The Weirdest Ways We Use Animals in Food

The Weirdest Ways We Use Animals in Food

To many people, meat, fish, dairy, eggs, shellfish and crustaceans are some of the only animal products that are suitable for consumption, though there are few who disagree when it comes to the latter two. But in certain parts of the world there are some strange foods with questionable ingredients which may just leave you scratching your head – or gagging. But to the locals, they’re delicacies and are very much a part of the country’s culinary traditions. If you’re curious about these unusual foods, take a look at these crazy ones that use animals in unconventional ways.

1. Cow Eye in Tacos/Tacos De Ojos

For all the taco lovers out there, there’s a variation in Mexico known locally as “tacos de ojos” you might want to try. Consuming animal eyes is pretty common in many parts of the world, and tacos de ojos is one of the better-known dishes. If you can’t fly out to Mexico to get your hands on some, then simply throw together some corn tortillas, lime, red chili sauce, pico de gallo, avocado and of course, cubed cow eyes which are said to have a juicy and gelatinous texture. 

2. Snail Eggs in Caviar/Caviar d’escargot

It sounds really off-putting, but snail caviar or caviar d’escargot is a big deal in France where it’s steadily rising in popularity. So much so that folks are willing to pay up to £1,500 for just a kilogram! The dish consists of the pearly white eggs of land snails; it is commonly served on its own, with warm toast or in soups. Enthusiasts of this cuisine swear by its deliciousness, which is said to be reminiscent of baked mushroom or baked asparagus with a subtle hint of woody notes.

3. Maggots in Cheese/Casu Martzu

In certain parts of Italy, there’s a very disturbing type of cheese called “casu martzu” that literally means “rotten cheese.” As the name suggests, it’s basically fermented, rotten cheese where maggots are used to create a liquid-filled cheese. Apparently, the maggots get eaten too, right along with the rest of the soft, stinky cheese. It’s only legal on the island of Sardinia though, as the rest of Italy has made the dish illegal due to the numerous health and safety concerns it presents.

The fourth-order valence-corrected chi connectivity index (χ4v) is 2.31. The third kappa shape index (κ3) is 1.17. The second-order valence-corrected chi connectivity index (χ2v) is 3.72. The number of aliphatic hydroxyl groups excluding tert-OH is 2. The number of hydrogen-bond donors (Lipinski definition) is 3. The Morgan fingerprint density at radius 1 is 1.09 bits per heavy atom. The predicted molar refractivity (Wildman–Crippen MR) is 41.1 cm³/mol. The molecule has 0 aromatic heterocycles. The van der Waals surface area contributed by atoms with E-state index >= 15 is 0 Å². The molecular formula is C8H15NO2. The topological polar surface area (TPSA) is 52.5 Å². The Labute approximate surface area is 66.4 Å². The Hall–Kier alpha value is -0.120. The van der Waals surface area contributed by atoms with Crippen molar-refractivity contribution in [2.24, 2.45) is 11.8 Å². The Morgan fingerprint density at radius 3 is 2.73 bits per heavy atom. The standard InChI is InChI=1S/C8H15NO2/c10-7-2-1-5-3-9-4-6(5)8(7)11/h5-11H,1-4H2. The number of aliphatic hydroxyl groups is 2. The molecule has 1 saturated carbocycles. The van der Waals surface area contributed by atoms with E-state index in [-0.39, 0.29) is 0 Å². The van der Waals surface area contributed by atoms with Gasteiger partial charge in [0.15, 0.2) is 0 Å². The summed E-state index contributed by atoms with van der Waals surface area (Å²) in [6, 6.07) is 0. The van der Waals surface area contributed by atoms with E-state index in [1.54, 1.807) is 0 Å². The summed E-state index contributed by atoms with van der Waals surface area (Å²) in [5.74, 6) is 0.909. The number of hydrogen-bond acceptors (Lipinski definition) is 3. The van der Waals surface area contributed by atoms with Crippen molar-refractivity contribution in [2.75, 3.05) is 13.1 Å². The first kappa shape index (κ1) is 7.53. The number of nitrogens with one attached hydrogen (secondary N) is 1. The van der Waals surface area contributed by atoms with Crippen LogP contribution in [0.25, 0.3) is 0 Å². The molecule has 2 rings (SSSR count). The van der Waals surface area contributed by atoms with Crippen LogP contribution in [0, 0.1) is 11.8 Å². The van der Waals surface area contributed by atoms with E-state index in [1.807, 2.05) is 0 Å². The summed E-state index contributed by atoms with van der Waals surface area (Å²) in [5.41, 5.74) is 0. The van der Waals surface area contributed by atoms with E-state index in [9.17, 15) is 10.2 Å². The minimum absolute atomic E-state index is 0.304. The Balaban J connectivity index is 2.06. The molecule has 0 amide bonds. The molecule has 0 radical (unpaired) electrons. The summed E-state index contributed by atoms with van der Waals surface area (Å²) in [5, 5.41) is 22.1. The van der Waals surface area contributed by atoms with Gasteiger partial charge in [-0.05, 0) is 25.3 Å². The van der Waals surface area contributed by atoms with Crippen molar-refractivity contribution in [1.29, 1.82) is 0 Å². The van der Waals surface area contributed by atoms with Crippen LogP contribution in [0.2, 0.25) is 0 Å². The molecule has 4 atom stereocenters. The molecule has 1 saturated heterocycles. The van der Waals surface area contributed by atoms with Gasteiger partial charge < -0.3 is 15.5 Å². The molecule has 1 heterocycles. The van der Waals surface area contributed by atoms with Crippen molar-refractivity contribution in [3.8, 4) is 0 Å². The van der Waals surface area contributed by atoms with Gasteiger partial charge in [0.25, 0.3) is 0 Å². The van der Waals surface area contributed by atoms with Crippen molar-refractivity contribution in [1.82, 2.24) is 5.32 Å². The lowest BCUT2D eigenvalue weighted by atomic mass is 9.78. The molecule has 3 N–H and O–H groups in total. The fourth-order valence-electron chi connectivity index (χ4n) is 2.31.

4. Fire Ants in Chutney/Chaprah

Chaprah is a type of chutney which is a type of Indian spread. But don’t let your guard down, because this one is made by grinding dried red ants and their eggs into a paste. As you may have suspected, it’s pretty hot, maybe more so than chilis and other fire peppers. The locals love it though and will mix the paste with various herbs, spices, sugar, vegetables and aromatics before serving it. They also believe it provides some medicinal benefits, despite there not being much evidence of it. 

5. Fried Arachnids

Most people are downright scared of arachnids, but there are those who catch them for food, you know, kind of like fishing. By far, tarantulas and scorpions are the arachnid specialties on most menus, most likely due to their bigger sizes. They are typically served seasoned and fried; most say that tarantula legs are comparable to more conventional meats like chicken. Fried arachnids are usually only consumed in economically unstable countries, although there are some brave westerners who have eaten it as part of a challenge.

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